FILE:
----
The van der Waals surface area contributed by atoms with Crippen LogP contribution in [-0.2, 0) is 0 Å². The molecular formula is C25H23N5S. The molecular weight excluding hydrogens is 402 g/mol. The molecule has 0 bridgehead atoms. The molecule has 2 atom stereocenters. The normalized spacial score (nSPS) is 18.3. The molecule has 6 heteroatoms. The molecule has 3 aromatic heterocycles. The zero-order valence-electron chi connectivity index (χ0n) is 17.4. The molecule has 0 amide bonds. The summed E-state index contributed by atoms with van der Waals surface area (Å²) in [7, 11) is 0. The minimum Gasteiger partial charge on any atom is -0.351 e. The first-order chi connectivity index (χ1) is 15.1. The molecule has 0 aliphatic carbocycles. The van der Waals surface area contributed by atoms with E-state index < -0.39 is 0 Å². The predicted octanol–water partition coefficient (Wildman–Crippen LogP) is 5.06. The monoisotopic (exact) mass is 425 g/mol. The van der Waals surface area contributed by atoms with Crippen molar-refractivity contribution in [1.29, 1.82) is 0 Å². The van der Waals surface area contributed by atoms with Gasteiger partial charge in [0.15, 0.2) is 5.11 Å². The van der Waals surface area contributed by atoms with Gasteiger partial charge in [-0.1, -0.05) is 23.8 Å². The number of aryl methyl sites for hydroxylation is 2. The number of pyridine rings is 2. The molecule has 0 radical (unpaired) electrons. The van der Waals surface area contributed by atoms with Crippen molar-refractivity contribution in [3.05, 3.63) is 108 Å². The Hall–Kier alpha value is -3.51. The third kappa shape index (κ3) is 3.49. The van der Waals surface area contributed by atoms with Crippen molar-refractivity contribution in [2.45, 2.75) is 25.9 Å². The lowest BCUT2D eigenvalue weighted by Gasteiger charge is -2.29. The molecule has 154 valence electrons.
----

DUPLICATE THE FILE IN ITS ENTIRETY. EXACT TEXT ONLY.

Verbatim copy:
The van der Waals surface area contributed by atoms with Crippen LogP contribution in [-0.2, 0) is 0 Å². The molecular formula is C25H23N5S. The molecular weight excluding hydrogens is 402 g/mol. The molecule has 0 bridgehead atoms. The molecule has 2 atom stereocenters. The normalized spacial score (nSPS) is 18.3. The molecule has 6 heteroatoms. The molecule has 3 aromatic heterocycles. The zero-order valence-electron chi connectivity index (χ0n) is 17.4. The molecule has 0 amide bonds. The summed E-state index contributed by atoms with van der Waals surface area (Å²) in [7, 11) is 0. The minimum Gasteiger partial charge on any atom is -0.351 e. The first-order chi connectivity index (χ1) is 15.1. The molecule has 0 aliphatic carbocycles. The van der Waals surface area contributed by atoms with E-state index < -0.39 is 0 Å². The predicted octanol–water partition coefficient (Wildman–Crippen LogP) is 5.06. The monoisotopic (exact) mass is 425 g/mol. The van der Waals surface area contributed by atoms with Crippen molar-refractivity contribution in [1.29, 1.82) is 0 Å². The van der Waals surface area contributed by atoms with Gasteiger partial charge in [0.15, 0.2) is 5.11 Å². The van der Waals surface area contributed by atoms with Gasteiger partial charge in [-0.1, -0.05) is 23.8 Å². The number of aryl methyl sites for hydroxylation is 2. The number of pyridine rings is 2. The molecule has 0 radical (unpaired) electrons. The van der Waals surface area contributed by atoms with Crippen molar-refractivity contribution in [3.05, 3.63) is 108 Å². The Hall–Kier alpha value is -3.51. The third kappa shape index (κ3) is 3.49. The van der Waals surface area contributed by atoms with Crippen molar-refractivity contribution in [2.45, 2.75) is 25.9 Å². The lowest BCUT2D eigenvalue weighted by Gasteiger charge is -2.29. The molecule has 154 valence electrons.